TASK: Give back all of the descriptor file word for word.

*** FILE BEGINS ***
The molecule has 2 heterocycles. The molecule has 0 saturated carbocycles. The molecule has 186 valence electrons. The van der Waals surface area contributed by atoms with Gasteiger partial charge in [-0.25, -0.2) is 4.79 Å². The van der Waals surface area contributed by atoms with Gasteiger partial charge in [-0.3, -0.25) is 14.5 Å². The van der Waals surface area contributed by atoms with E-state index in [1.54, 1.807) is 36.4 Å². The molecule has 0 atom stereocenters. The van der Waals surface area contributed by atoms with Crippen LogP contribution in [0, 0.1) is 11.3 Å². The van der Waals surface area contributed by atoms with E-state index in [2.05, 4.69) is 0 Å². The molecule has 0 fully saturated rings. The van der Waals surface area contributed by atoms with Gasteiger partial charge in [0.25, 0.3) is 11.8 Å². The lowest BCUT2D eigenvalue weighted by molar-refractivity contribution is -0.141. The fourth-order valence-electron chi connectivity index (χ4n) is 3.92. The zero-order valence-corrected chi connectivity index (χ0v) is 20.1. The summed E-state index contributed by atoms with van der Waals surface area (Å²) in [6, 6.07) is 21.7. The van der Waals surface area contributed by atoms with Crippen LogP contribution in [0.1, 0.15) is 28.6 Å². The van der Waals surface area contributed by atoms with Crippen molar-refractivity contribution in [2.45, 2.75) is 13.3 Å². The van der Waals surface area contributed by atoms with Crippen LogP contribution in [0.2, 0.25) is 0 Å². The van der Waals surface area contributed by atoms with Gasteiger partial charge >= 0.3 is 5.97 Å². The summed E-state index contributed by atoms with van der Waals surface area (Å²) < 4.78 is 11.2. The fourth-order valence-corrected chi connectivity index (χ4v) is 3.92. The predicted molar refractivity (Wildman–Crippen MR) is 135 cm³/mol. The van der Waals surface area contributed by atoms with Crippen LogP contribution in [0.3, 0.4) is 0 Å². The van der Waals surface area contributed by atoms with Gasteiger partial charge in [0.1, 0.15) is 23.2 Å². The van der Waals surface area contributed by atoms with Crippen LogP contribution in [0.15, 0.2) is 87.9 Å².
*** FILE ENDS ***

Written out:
The molecule has 2 heterocycles. The molecule has 0 saturated carbocycles. The molecule has 186 valence electrons. The van der Waals surface area contributed by atoms with Gasteiger partial charge in [-0.25, -0.2) is 4.79 Å². The van der Waals surface area contributed by atoms with Gasteiger partial charge in [-0.3, -0.25) is 14.5 Å². The van der Waals surface area contributed by atoms with E-state index in [1.54, 1.807) is 36.4 Å². The molecule has 0 atom stereocenters. The van der Waals surface area contributed by atoms with Crippen LogP contribution in [0, 0.1) is 11.3 Å². The van der Waals surface area contributed by atoms with E-state index in [2.05, 4.69) is 0 Å². The molecule has 0 fully saturated rings. The van der Waals surface area contributed by atoms with Gasteiger partial charge in [0.25, 0.3) is 11.8 Å². The lowest BCUT2D eigenvalue weighted by molar-refractivity contribution is -0.141. The fourth-order valence-electron chi connectivity index (χ4n) is 3.92. The zero-order valence-corrected chi connectivity index (χ0v) is 20.1. The summed E-state index contributed by atoms with van der Waals surface area (Å²) in [6, 6.07) is 21.7. The van der Waals surface area contributed by atoms with Crippen LogP contribution in [0.1, 0.15) is 28.6 Å². The van der Waals surface area contributed by atoms with Crippen molar-refractivity contribution in [2.45, 2.75) is 13.3 Å². The van der Waals surface area contributed by atoms with Crippen LogP contribution in [0.2, 0.25) is 0 Å². The van der Waals surface area contributed by atoms with Gasteiger partial charge >= 0.3 is 5.97 Å². The summed E-state index contributed by atoms with van der Waals surface area (Å²) < 4.78 is 11.2. The fourth-order valence-corrected chi connectivity index (χ4v) is 3.92. The predicted molar refractivity (Wildman–Crippen MR) is 135 cm³/mol. The van der Waals surface area contributed by atoms with Crippen LogP contribution in [0.3, 0.4) is 0 Å². The van der Waals surface area contributed by atoms with Gasteiger partial charge in [0.1, 0.15) is 23.2 Å². The van der Waals surface area contributed by atoms with Crippen LogP contribution in [0.15, 0.2) is 87.9 Å².